Tiny Code

Tiny Code

Tuesday, January 15, 2013

Portable tools

Having written software on a variety of development systems including Sun workstations, Windows PCs, Linux PCs, and Macs, I've never regretted the decision to choose easily portable tools for use in my daily work.  By doing so, I learn a tool once and am able to use it regardless of what type of development system I am given at a new company.  I also have a preference for free software.  In the past it's been difficult if not impossible to get companies to pay for software tools.  Having a ready arsenal of free tools for any system I use is a huge bonus.

My editor of choice these days is one of the GUI versions of Vim (MacVim at home and GVim on the Windows PCs at work).  Besides the obvious enhancements which either version of Vim adds to the standard vi commands, the developer who started the project, Bram Moolenaar, runs the project as charity-ware with donations going to help children in Uganda.  I've got no problems donating to such a worthy cause.

I continue to use vi clones because vi was available on most of the systems I've used over the past 20+ years.  Using PCs in the early days, I chose vi over emacs because early ports of emacs were extremely resource intensive.  While vi would fit easily in a 40 KB .COM file which could be executed from a floppy disk on base PCs, the emacs .EXE file (necessary because it required more than 64 KB of code space) typically required a PC with an expensive EMS board.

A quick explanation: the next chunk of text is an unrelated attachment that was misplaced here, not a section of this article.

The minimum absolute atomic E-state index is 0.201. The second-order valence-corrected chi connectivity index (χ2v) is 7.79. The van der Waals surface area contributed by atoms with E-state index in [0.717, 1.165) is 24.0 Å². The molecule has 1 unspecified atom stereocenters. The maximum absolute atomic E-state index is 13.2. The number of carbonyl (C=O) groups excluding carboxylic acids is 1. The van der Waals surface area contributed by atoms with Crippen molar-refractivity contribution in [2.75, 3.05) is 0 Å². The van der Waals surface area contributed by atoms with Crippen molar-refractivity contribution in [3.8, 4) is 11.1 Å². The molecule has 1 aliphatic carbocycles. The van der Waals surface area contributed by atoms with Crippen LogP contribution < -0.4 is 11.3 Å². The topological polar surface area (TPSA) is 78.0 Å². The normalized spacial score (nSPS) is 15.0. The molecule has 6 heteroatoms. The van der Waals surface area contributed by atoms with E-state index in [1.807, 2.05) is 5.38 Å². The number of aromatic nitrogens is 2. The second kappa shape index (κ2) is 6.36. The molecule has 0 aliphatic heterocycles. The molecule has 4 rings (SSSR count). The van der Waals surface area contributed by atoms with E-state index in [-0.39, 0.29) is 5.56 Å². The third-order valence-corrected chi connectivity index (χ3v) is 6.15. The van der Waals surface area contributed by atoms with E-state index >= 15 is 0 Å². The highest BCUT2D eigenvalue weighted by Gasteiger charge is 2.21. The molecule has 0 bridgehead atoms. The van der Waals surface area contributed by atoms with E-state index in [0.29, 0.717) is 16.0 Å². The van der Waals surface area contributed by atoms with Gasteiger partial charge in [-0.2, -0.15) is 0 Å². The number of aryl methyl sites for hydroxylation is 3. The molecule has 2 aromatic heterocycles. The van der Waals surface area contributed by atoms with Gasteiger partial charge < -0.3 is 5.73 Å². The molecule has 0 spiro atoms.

Were I to be starting out these days, I believe I'd probably choose to learn UltraEdit or SlickEdit since both have Linux, Windows, and Mac versions.  Both editors also have a much less daunting learning curve.  At best, vi commands are perplexing to new users.  You really need to understand the history of vi to grasp why the commands are designed the way they are.  In a nutshell, software in the early days of Unix had to support a variety of dumb terminals.  Commands had to be formed from the common subset of keys available on all terminals.

If you combine Vim with Exuberant CTAGS, you have a very powerful programming editor which makes it easy to learn and to navigate unfamiliar source code.

I've also chosen the Bash shell as my daily command line interface.  It's available on Linux and Mac.  It can also easily be added to Windows systems as part of Cygwin.  Bash is much more powerful than the standard Windows command shell.  I've heard good things about PowerShell but since it's only available on Windows, it's not really an attractive option for me.

Aside from the tools above, I'm fond of AWK and SED.  Used either separately or combined with their Unix based brothers like xargs, find, and grep, they give an nearless endless variety of ways to manipulate text files.

I've got one last recommendation.  There's a great grep replacement for software developers called ack.  It makes it easy to restrict the files searched to just source files.  You can do the same thing with grep but the command line gets very complicated.

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